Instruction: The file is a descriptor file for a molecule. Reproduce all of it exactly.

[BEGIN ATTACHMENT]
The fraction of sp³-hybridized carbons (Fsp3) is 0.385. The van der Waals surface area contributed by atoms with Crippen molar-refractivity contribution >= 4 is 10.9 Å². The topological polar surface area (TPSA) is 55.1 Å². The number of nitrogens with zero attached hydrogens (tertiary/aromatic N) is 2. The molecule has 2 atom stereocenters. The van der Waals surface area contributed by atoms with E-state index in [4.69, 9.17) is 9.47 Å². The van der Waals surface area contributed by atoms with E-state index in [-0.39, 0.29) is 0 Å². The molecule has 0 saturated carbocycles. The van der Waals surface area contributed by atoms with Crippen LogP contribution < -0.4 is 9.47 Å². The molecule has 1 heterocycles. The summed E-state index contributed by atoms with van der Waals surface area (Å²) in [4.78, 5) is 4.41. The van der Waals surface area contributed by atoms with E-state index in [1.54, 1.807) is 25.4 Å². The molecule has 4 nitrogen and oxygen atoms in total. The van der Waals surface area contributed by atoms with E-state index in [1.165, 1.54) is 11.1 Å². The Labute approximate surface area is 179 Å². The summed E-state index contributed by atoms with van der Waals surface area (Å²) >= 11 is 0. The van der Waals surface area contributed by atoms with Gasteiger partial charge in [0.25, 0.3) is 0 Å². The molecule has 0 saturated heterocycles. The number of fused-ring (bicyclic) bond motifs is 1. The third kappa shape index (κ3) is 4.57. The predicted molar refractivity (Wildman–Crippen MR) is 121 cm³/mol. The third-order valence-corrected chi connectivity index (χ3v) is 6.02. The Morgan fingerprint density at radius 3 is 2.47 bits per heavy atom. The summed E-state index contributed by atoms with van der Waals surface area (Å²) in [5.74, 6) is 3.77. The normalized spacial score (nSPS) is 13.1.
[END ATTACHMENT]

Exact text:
The fraction of sp³-hybridized carbons (Fsp3) is 0.385. The van der Waals surface area contributed by atoms with Crippen molar-refractivity contribution >= 4 is 10.9 Å². The topological polar surface area (TPSA) is 55.1 Å². The number of nitrogens with zero attached hydrogens (tertiary/aromatic N) is 2. The molecule has 2 atom stereocenters. The van der Waals surface area contributed by atoms with E-state index in [4.69, 9.17) is 9.47 Å². The van der Waals surface area contributed by atoms with E-state index in [-0.39, 0.29) is 0 Å². The molecule has 0 saturated carbocycles. The van der Waals surface area contributed by atoms with Crippen LogP contribution < -0.4 is 9.47 Å². The molecule has 1 heterocycles. The summed E-state index contributed by atoms with van der Waals surface area (Å²) in [4.78, 5) is 4.41. The van der Waals surface area contributed by atoms with E-state index in [1.54, 1.807) is 25.4 Å². The molecule has 4 nitrogen and oxygen atoms in total. The van der Waals surface area contributed by atoms with E-state index in [1.165, 1.54) is 11.1 Å². The Labute approximate surface area is 179 Å². The summed E-state index contributed by atoms with van der Waals surface area (Å²) >= 11 is 0. The van der Waals surface area contributed by atoms with Gasteiger partial charge in [0.25, 0.3) is 0 Å². The molecule has 0 saturated heterocycles. The number of fused-ring (bicyclic) bond motifs is 1. The third kappa shape index (κ3) is 4.57. The predicted molar refractivity (Wildman–Crippen MR) is 121 cm³/mol. The third-order valence-corrected chi connectivity index (χ3v) is 6.02. The Morgan fingerprint density at radius 3 is 2.47 bits per heavy atom. The summed E-state index contributed by atoms with van der Waals surface area (Å²) in [5.74, 6) is 3.77. The normalized spacial score (nSPS) is 13.1.